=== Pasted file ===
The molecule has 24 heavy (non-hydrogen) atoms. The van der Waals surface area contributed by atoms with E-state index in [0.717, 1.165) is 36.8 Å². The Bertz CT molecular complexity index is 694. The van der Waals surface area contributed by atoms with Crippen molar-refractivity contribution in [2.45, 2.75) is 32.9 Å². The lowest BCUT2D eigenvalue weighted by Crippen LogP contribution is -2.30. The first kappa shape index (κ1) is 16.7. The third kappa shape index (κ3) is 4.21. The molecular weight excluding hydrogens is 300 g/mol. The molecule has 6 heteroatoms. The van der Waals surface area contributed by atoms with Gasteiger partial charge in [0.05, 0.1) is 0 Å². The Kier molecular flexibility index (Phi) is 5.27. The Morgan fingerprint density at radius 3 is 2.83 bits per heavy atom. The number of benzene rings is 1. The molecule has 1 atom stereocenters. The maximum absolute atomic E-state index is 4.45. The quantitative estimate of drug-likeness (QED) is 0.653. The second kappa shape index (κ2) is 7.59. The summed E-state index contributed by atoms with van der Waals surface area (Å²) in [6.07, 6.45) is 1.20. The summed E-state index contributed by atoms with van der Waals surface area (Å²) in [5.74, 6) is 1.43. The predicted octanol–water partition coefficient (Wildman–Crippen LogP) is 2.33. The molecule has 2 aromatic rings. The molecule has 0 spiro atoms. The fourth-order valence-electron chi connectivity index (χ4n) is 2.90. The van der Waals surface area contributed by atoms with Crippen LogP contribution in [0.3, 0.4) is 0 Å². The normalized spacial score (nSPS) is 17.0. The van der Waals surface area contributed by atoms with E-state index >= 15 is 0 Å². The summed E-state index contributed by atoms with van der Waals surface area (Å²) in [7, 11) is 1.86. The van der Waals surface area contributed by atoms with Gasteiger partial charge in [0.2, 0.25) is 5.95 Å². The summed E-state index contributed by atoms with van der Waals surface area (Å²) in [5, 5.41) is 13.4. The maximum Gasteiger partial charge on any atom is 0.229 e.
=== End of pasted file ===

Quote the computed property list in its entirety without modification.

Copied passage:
The molecule has 24 heavy (non-hydrogen) atoms. The van der Waals surface area contributed by atoms with E-state index in [0.717, 1.165) is 36.8 Å². The Bertz CT molecular complexity index is 694. The van der Waals surface area contributed by atoms with Crippen molar-refractivity contribution in [2.45, 2.75) is 32.9 Å². The lowest BCUT2D eigenvalue weighted by Crippen LogP contribution is -2.30. The first kappa shape index (κ1) is 16.7. The third kappa shape index (κ3) is 4.21. The molecular weight excluding hydrogens is 300 g/mol. The molecule has 6 heteroatoms. The van der Waals surface area contributed by atoms with Gasteiger partial charge in [0.05, 0.1) is 0 Å². The Kier molecular flexibility index (Phi) is 5.27. The Morgan fingerprint density at radius 3 is 2.83 bits per heavy atom. The number of benzene rings is 1. The molecule has 1 atom stereocenters. The maximum absolute atomic E-state index is 4.45. The quantitative estimate of drug-likeness (QED) is 0.653. The second kappa shape index (κ2) is 7.59. The summed E-state index contributed by atoms with van der Waals surface area (Å²) in [6.07, 6.45) is 1.20. The summed E-state index contributed by atoms with van der Waals surface area (Å²) in [5.74, 6) is 1.43. The predicted octanol–water partition coefficient (Wildman–Crippen LogP) is 2.33. The molecule has 2 aromatic rings. The molecule has 0 spiro atoms. The fourth-order valence-electron chi connectivity index (χ4n) is 2.90. The van der Waals surface area contributed by atoms with Crippen LogP contribution in [0.3, 0.4) is 0 Å². The normalized spacial score (nSPS) is 17.0. The van der Waals surface area contributed by atoms with E-state index >= 15 is 0 Å². The summed E-state index contributed by atoms with van der Waals surface area (Å²) in [7, 11) is 1.86. The van der Waals surface area contributed by atoms with Gasteiger partial charge in [0.2, 0.25) is 5.95 Å². The summed E-state index contributed by atoms with van der Waals surface area (Å²) in [5, 5.41) is 13.4. The maximum Gasteiger partial charge on any atom is 0.229 e.